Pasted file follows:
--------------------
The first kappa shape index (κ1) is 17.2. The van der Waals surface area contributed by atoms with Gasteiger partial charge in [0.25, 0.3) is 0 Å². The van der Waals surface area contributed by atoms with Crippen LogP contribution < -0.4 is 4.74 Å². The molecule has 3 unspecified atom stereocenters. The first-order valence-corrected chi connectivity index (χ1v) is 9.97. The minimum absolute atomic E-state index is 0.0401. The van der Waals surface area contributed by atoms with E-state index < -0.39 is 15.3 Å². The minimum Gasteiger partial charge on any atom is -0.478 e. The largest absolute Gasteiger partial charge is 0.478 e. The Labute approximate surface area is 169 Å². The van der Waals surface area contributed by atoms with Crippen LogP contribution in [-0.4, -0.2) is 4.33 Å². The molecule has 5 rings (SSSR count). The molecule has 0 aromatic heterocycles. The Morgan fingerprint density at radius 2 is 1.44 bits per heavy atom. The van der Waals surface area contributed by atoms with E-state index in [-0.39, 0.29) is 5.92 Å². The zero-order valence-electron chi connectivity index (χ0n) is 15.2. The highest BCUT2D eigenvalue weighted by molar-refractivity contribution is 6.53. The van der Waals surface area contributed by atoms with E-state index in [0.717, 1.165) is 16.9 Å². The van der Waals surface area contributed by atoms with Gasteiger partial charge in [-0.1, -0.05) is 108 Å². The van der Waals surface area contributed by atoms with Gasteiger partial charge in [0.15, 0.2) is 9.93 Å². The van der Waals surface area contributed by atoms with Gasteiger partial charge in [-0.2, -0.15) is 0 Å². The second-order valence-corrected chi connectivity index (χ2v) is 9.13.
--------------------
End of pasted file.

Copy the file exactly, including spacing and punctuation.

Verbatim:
The first kappa shape index (κ1) is 17.2. The van der Waals surface area contributed by atoms with Gasteiger partial charge in [0.25, 0.3) is 0 Å². The van der Waals surface area contributed by atoms with Crippen LogP contribution < -0.4 is 4.74 Å². The molecule has 3 unspecified atom stereocenters. The first-order valence-corrected chi connectivity index (χ1v) is 9.97. The minimum absolute atomic E-state index is 0.0401. The van der Waals surface area contributed by atoms with E-state index < -0.39 is 15.3 Å². The minimum Gasteiger partial charge on any atom is -0.478 e. The largest absolute Gasteiger partial charge is 0.478 e. The Labute approximate surface area is 169 Å². The van der Waals surface area contributed by atoms with Crippen LogP contribution in [-0.4, -0.2) is 4.33 Å². The molecule has 5 rings (SSSR count). The molecule has 0 aromatic heterocycles. The Morgan fingerprint density at radius 2 is 1.44 bits per heavy atom. The van der Waals surface area contributed by atoms with E-state index in [-0.39, 0.29) is 5.92 Å². The zero-order valence-electron chi connectivity index (χ0n) is 15.2. The highest BCUT2D eigenvalue weighted by molar-refractivity contribution is 6.53. The van der Waals surface area contributed by atoms with E-state index in [0.717, 1.165) is 16.9 Å². The van der Waals surface area contributed by atoms with Gasteiger partial charge in [-0.1, -0.05) is 108 Å². The van der Waals surface area contributed by atoms with Gasteiger partial charge in [0.15, 0.2) is 9.93 Å². The van der Waals surface area contributed by atoms with Gasteiger partial charge in [-0.2, -0.15) is 0 Å². The second-order valence-corrected chi connectivity index (χ2v) is 9.13.